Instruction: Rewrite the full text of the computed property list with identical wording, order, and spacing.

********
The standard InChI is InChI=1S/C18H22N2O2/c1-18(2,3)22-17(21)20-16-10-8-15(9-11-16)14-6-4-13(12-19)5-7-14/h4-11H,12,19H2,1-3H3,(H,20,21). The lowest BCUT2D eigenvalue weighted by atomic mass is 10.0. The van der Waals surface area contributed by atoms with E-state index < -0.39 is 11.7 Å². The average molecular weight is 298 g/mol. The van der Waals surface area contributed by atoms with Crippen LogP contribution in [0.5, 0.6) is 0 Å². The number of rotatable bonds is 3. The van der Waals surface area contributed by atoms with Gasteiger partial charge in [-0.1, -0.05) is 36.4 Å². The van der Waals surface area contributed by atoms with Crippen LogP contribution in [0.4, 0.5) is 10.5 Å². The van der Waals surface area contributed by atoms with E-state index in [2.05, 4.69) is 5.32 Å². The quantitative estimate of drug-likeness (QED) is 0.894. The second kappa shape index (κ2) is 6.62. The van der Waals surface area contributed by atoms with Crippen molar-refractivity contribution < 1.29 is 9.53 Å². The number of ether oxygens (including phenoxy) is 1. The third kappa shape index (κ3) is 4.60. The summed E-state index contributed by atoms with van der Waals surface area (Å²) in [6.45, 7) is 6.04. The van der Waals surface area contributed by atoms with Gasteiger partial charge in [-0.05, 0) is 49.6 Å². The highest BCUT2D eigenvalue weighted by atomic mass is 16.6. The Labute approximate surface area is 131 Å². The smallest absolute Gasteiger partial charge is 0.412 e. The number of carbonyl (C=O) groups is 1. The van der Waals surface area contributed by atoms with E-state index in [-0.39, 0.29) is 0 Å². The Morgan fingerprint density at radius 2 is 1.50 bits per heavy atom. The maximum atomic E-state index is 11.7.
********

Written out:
The standard InChI is InChI=1S/C18H22N2O2/c1-18(2,3)22-17(21)20-16-10-8-15(9-11-16)14-6-4-13(12-19)5-7-14/h4-11H,12,19H2,1-3H3,(H,20,21). The lowest BCUT2D eigenvalue weighted by atomic mass is 10.0. The van der Waals surface area contributed by atoms with E-state index < -0.39 is 11.7 Å². The average molecular weight is 298 g/mol. The van der Waals surface area contributed by atoms with Crippen LogP contribution in [0.5, 0.6) is 0 Å². The number of rotatable bonds is 3. The van der Waals surface area contributed by atoms with Gasteiger partial charge in [-0.1, -0.05) is 36.4 Å². The van der Waals surface area contributed by atoms with Crippen LogP contribution in [0.4, 0.5) is 10.5 Å². The van der Waals surface area contributed by atoms with E-state index in [2.05, 4.69) is 5.32 Å². The quantitative estimate of drug-likeness (QED) is 0.894. The second kappa shape index (κ2) is 6.62. The van der Waals surface area contributed by atoms with Crippen molar-refractivity contribution < 1.29 is 9.53 Å². The number of ether oxygens (including phenoxy) is 1. The third kappa shape index (κ3) is 4.60. The summed E-state index contributed by atoms with van der Waals surface area (Å²) in [6.45, 7) is 6.04. The van der Waals surface area contributed by atoms with Gasteiger partial charge in [-0.05, 0) is 49.6 Å². The highest BCUT2D eigenvalue weighted by atomic mass is 16.6. The Labute approximate surface area is 131 Å². The smallest absolute Gasteiger partial charge is 0.412 e. The number of carbonyl (C=O) groups is 1. The van der Waals surface area contributed by atoms with E-state index in [-0.39, 0.29) is 0 Å². The Morgan fingerprint density at radius 2 is 1.50 bits per heavy atom. The maximum atomic E-state index is 11.7.